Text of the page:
A complicated issue that cuts deep into the history of Islamic society. .. What the men of the family, clan, or tribe seek control of in a patrilineal society is reproductive power. Women for the tribe were considered a factory for making men. The honour killing is not a means to control sexual power or behavior. What’s behind it is the issue of fertility, or reproductive power.

5 years old boy Jamal sings Modhu Khoi khoi bish khawaila

In some cultures, honor killings are considered less serious than other murders simply because they arise from long-standing cultural traditions and are thus deemed appropriate or justifiable.[25] Additionally, according to a poll done by the BBC’s Asian network, 1 in 10 of the 500 young Asians surveyed said they would condone any murder of someone who threatened their family’s honor. Nighat Taufeeq of the women’s resource center Shirkatgah in Lahore, Pakistan says: “It is an unholy alliance that works against women: the killers take pride in what they have done, the tribal leaders condone the act and protect the killers and the police connive the cover-up. The lawyer and human rights activist Hina Jilani says, “The right to life of women in Pakistan is conditional on their obeying social norms and traditions.” A July 2008 Turkish study by a team from Dicle University on honor killings in the Southeastern Anatolia Region, the predominantly Kurdish area of Turkey, has so far shown that little if any social stigma is attached to honor killing. It also comments that the practice is not related to a feudal societal structure, “there are also perpetrators who are well-educated university graduates. Of all those surveyed, 60 percent are either high school or university graduates or at the very least, literate.”. In contemporary times, the changing cultural and economic status of women has also been used to explain the occurrences of honor killings. Women in largely patriarchal cultures who have gained economic independence from their families go against their male-dominated culture. Some researchers argue that the shift towards greater responsibility for women and less for their fathers may cause their male family members to act in oppressive and sometimes violent manners in order to regain authority. This change of culture can also be seen to have an effect in Western cultures such as Britain among South Asian and Middle-Eastern communities where honor killings often arise from women seeking greater independence and adopting seemingly Western values. For women who trace their ancestry back to the Middle East or South Asia, wearing clothes that are considered Western, having a boyfriend, or refusing to accept an arranged marriage are all offenses that can and have led to an honor killing. Fareena Alam, editor of a Muslim magazine, writes that honor killings which arise in Western cultures such as Britain are a tactic for immigrant families to cope with the alienating consequences of urbanization. Alam argues that immigrants remain close to the home culture and their relatives because it provides a safety net. She writes that, “In villages “back home”, a man’s sphere of control was broader, with a large support system. In our cities full of strangers, there is virtually no control over who one’s family members sit, talk or work with.” Alam argues that it is thus the attempt to regain control and the feelings of alienation that ultimately leads to an honor killing.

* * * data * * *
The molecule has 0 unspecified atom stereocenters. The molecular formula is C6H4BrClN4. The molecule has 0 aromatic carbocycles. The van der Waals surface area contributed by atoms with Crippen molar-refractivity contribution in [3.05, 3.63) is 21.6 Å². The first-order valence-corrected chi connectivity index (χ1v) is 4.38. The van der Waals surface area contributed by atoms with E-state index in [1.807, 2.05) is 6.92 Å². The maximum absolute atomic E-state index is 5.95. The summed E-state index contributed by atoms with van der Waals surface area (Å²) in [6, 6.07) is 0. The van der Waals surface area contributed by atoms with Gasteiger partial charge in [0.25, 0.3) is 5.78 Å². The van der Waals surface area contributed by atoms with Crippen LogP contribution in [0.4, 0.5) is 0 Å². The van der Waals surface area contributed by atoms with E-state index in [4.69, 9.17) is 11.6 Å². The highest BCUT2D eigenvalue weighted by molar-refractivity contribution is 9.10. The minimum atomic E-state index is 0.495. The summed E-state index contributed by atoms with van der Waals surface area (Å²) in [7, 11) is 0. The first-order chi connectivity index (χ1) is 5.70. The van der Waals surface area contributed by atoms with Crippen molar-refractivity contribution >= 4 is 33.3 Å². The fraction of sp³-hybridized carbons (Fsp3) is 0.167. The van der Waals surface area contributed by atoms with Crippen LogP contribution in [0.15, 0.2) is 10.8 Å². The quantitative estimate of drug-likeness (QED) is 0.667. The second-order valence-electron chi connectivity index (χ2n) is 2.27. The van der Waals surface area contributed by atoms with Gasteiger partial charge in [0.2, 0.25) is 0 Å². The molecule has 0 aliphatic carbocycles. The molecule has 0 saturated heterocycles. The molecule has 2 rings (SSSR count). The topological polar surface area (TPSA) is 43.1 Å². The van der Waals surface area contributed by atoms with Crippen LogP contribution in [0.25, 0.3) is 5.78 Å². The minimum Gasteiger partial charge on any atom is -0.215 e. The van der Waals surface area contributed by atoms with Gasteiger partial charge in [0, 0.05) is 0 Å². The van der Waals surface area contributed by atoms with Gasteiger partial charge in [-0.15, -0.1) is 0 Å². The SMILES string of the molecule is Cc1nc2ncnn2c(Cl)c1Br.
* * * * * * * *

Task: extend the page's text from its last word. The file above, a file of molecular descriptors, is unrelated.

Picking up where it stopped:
Specific triggers of honor killings-

Refusal of an arranged marriage
Main article: Forced marriage